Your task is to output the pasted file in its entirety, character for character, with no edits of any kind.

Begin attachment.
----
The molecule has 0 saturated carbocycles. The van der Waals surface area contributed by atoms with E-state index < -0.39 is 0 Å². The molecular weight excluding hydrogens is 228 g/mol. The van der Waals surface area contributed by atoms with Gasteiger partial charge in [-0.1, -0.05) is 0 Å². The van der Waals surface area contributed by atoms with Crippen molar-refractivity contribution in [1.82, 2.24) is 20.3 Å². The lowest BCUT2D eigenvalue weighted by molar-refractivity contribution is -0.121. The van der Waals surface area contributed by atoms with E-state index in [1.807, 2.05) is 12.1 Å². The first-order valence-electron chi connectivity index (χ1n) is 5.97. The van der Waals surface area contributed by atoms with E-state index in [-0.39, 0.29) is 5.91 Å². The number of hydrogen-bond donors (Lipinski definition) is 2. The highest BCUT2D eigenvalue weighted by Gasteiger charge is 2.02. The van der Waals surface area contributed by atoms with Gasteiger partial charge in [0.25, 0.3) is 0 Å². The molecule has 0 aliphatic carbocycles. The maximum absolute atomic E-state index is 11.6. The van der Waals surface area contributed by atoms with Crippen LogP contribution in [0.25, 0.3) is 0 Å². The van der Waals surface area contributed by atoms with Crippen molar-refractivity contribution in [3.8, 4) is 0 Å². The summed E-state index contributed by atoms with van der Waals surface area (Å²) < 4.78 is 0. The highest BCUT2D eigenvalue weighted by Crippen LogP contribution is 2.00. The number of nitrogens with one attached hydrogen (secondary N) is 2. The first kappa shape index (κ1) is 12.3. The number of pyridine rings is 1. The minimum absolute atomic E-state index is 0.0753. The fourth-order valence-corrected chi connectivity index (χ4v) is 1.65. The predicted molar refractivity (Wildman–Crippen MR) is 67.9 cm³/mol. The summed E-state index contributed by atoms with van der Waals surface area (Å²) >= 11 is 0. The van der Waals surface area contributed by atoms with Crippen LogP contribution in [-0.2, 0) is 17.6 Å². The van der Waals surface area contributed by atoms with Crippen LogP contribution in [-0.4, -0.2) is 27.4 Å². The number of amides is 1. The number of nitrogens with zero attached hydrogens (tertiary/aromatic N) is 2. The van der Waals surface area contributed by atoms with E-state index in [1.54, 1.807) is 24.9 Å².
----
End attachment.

The molecule has 0 saturated carbocycles. The van der Waals surface area contributed by atoms with E-state index < -0.39 is 0 Å². The molecular weight excluding hydrogens is 228 g/mol. The van der Waals surface area contributed by atoms with Gasteiger partial charge in [-0.1, -0.05) is 0 Å². The van der Waals surface area contributed by atoms with Crippen molar-refractivity contribution in [1.82, 2.24) is 20.3 Å². The lowest BCUT2D eigenvalue weighted by molar-refractivity contribution is -0.121. The van der Waals surface area contributed by atoms with E-state index in [1.807, 2.05) is 12.1 Å². The first-order valence-electron chi connectivity index (χ1n) is 5.97. The van der Waals surface area contributed by atoms with E-state index in [-0.39, 0.29) is 5.91 Å². The number of hydrogen-bond donors (Lipinski definition) is 2. The highest BCUT2D eigenvalue weighted by Gasteiger charge is 2.02. The van der Waals surface area contributed by atoms with Gasteiger partial charge in [0.25, 0.3) is 0 Å². The molecule has 0 aliphatic carbocycles. The maximum absolute atomic E-state index is 11.6. The van der Waals surface area contributed by atoms with Crippen LogP contribution in [0.25, 0.3) is 0 Å². The van der Waals surface area contributed by atoms with Crippen molar-refractivity contribution in [3.8, 4) is 0 Å². The summed E-state index contributed by atoms with van der Waals surface area (Å²) < 4.78 is 0. The highest BCUT2D eigenvalue weighted by Crippen LogP contribution is 2.00. The number of nitrogens with one attached hydrogen (secondary N) is 2. The first kappa shape index (κ1) is 12.3. The number of pyridine rings is 1. The minimum absolute atomic E-state index is 0.0753. The fourth-order valence-corrected chi connectivity index (χ4v) is 1.65. The predicted molar refractivity (Wildman–Crippen MR) is 67.9 cm³/mol. The summed E-state index contributed by atoms with van der Waals surface area (Å²) >= 11 is 0. The van der Waals surface area contributed by atoms with Crippen LogP contribution in [-0.2, 0) is 17.6 Å². The van der Waals surface area contributed by atoms with Crippen LogP contribution in [-0.4, -0.2) is 27.4 Å². The number of amides is 1. The number of nitrogens with zero attached hydrogens (tertiary/aromatic N) is 2. The van der Waals surface area contributed by atoms with E-state index in [1.54, 1.807) is 24.9 Å².